Webpage DOCTYPE Declarations Explained
By Stephen Bucaro
DOCTYPE is a declaration that should appear as the first line in
your webpage code. It defines the standard to which your webpage is coded,
and provides information to the browser as to how the code should be rendered.
If you created your webpage with a WYSIWYG design tool, and that specific
application was the only one you have ever used to edit the webpage, then you
don't need to be concerned about the doctype declaration. The webpage design
application will automatically provide the correct doctype declaration for its
own coding standard.
But if you edited the code manually, or edited the webpage with several
different applications, you need to understand doctype declarations and make
sure your webpage's doctype matches it's coding standard.
There are two primary types of webpage documents, html and xml. If your webpage
was initially designed several years ago, it was probably coded to the HTML 4.0
standard. If it was designed more than several years ago, it may contain code
structures that have been deprecated - basically discontinued and possibly
not accepted by future browsers.
• Browser developers have been very tolerant of out-of-date html code and
even the latest browsers will correctly display pages coded to the html 3 and html 2 standard -
as long as you inform them with the proper DOCTYPE declaration.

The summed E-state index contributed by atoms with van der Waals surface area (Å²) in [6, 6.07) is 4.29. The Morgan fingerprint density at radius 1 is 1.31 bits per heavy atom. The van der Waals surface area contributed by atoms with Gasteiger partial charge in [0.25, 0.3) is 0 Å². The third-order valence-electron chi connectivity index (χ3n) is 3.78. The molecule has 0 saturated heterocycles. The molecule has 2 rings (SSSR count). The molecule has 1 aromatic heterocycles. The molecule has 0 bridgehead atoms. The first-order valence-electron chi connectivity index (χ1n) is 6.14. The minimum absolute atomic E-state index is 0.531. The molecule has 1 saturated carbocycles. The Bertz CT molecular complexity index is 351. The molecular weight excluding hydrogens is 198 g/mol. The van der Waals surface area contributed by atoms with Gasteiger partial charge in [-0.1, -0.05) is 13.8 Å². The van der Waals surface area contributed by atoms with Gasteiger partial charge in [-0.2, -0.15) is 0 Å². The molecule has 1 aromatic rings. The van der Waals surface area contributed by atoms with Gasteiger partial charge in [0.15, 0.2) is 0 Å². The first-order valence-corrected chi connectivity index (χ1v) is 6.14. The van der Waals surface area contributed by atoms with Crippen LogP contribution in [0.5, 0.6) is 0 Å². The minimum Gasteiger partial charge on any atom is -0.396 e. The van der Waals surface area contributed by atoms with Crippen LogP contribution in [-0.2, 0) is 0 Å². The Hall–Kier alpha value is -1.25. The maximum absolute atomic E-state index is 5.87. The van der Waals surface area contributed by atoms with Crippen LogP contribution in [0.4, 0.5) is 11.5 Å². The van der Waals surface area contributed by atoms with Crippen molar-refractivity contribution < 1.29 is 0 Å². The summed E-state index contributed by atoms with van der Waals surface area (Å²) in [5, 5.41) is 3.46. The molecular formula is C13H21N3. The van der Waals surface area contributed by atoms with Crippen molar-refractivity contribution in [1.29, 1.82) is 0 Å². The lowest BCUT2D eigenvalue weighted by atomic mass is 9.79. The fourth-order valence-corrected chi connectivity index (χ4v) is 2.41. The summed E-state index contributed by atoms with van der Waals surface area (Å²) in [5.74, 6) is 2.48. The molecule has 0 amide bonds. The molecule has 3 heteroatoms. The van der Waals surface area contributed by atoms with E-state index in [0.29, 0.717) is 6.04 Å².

The HTML 5 doctype was designed to make the DOCTYPE decalration less complicated
and it specifies all the latest HTML and CSS for mobile devices (responsive design elements).
It also drops more deprecated elements.
<!DOCTYPE HTML PUBLIC "-//W3C//DTD HTML 4.01 Transitional//EN" "http://www.w3.org/TR/html4/loose.dtd">
The HTML 4.01 transitional doctype supports all attributes of the HTML
4.0 standard and deprecated elements. Use it for webpages that may contain some
deprecated html 3 elements. Webmasters like this doctype, and it's still widely
used because it allows link targets.
<!DOCTYPE HTML PUBLIC "-//W3C//DTD HTML 4.01//EN" "http://www.w3.org/TR/html4/strict.dtd">
The HTML 4.01 Strict doctype informs the browser that it doesn't need to
support deprecated elements and attributes. Link targets are not allowed and CSS
should be used to style all elements. Don't use this doctype with a <frameset>.
With a <frameset> use the special doctype declaration shown below.
<!DOCTYPE HTML PUBLIC "-//W3C//DTD HTML 4.01 Frameset//EN" "http://www.w3.org/TR/html4/frameset.dtd">